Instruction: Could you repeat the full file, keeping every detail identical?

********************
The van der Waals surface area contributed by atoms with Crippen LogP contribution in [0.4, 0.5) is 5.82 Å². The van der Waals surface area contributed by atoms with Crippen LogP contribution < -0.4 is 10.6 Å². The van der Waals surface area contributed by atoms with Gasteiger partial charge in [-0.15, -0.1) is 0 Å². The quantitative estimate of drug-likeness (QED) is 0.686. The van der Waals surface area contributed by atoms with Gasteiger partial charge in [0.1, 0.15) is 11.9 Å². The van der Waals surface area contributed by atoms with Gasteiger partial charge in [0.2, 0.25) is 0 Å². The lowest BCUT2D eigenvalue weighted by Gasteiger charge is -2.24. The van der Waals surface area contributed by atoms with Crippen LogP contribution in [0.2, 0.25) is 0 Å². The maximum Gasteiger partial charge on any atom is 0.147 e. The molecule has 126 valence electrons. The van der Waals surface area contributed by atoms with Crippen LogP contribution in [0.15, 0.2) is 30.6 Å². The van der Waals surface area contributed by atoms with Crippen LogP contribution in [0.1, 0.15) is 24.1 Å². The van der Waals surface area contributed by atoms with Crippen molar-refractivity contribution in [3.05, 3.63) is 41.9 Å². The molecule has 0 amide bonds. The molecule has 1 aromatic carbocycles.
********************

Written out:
The van der Waals surface area contributed by atoms with Crippen LogP contribution in [0.4, 0.5) is 5.82 Å². The van der Waals surface area contributed by atoms with Crippen LogP contribution < -0.4 is 10.6 Å². The van der Waals surface area contributed by atoms with Gasteiger partial charge in [-0.15, -0.1) is 0 Å². The quantitative estimate of drug-likeness (QED) is 0.686. The van der Waals surface area contributed by atoms with Gasteiger partial charge in [0.1, 0.15) is 11.9 Å². The van der Waals surface area contributed by atoms with Gasteiger partial charge in [0.2, 0.25) is 0 Å². The lowest BCUT2D eigenvalue weighted by Gasteiger charge is -2.24. The van der Waals surface area contributed by atoms with Crippen LogP contribution in [0.2, 0.25) is 0 Å². The maximum Gasteiger partial charge on any atom is 0.147 e. The molecule has 126 valence electrons. The van der Waals surface area contributed by atoms with Crippen LogP contribution in [0.15, 0.2) is 30.6 Å². The van der Waals surface area contributed by atoms with Crippen LogP contribution in [0.1, 0.15) is 24.1 Å². The van der Waals surface area contributed by atoms with Crippen molar-refractivity contribution in [3.05, 3.63) is 41.9 Å². The molecule has 0 amide bonds. The molecule has 1 aromatic carbocycles.